PostPosted: Thu Aug 08, 2002 9:32 am 
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Location: London, England; Tallinn, Estonia
Cabaret
"Cabaret" at the Festival Theatre, Chichester. By Alexandra Jay in The Stage


A year ago, as an understudy, Alexandra Jay made musical theatre history when at short notice she took over and triumphed as the National's Eliza Doolittle. Now she stars in her own right as Sally Bowles, with a fetching Louise Brooks bob, in a Chichester main house production of this Kander and Ebb classic.

The revival at the Festival Theatre has not been without its backstage traumas. Director Roger Redfarn replaced Lucy Bailey following artistic differences, no credit is listed for the awkward set design, while Mark Bouman was brought in to realise Angela Davies' costume sketches. And with Garth Hall's over-loud orchestra concealed in a glazed box at roof level, other aspects of the production raise question marks about interpretation.

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 Post subject: Re: Cabaret
PostPosted: Sat Aug 10, 2002 10:25 pm 
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Review from The Sunday times. (please scroll down)

Quote:
This is the real thing. It is easy to get this musical wrong, because of its background of rising Nazism: either you do it too crudely or you trivialise it. I have seen it done both ways, and it makes a nonsense of John Kander’s music and Fred Ebb’s lyrics, both of which are poised on a knife’s edge between tragedy and irony.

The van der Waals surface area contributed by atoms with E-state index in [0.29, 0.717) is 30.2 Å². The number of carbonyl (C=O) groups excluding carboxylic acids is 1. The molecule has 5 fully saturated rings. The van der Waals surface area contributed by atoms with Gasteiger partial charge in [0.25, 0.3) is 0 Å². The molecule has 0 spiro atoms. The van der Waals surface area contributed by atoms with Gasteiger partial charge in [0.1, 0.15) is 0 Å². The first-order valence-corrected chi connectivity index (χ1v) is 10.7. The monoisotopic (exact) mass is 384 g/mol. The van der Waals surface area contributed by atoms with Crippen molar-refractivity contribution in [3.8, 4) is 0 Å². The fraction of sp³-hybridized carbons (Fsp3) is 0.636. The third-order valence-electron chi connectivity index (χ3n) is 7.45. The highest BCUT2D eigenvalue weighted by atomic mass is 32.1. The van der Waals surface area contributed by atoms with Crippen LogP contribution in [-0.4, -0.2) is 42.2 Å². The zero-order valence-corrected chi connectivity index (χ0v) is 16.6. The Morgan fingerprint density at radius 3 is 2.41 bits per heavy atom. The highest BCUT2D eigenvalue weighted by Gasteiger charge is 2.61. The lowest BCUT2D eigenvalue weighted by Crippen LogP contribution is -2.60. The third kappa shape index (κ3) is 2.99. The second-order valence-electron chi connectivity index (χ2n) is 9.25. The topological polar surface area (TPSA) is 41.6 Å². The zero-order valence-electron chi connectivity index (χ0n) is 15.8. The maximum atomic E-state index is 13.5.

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 Post subject: Re: Cabaret
PostPosted: Mon Aug 12, 2002 10:18 pm 
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Location: Guildford, Surrey, UK
Article in the Times that discusses what Cabaret is today.

Quote:
The curtain may have fallen on cabaret's traditional venues but this most personal of theatrical forms is finding new and unusual homes



No one is quite sure what cabaret is any more, let alone where to find it. An art form that was born in Paris in the 1880s and later flourished in pre-Nazi Germany and postwar Manhattan, its appeal has been dwindling but somehow it refuses to die. Nowadays people tend to associate the term, if they recognise it as a distinct genre at all, with the eponymous Liza Minnelli film based on the musical currently being revived at the Chichester Festival Theatre.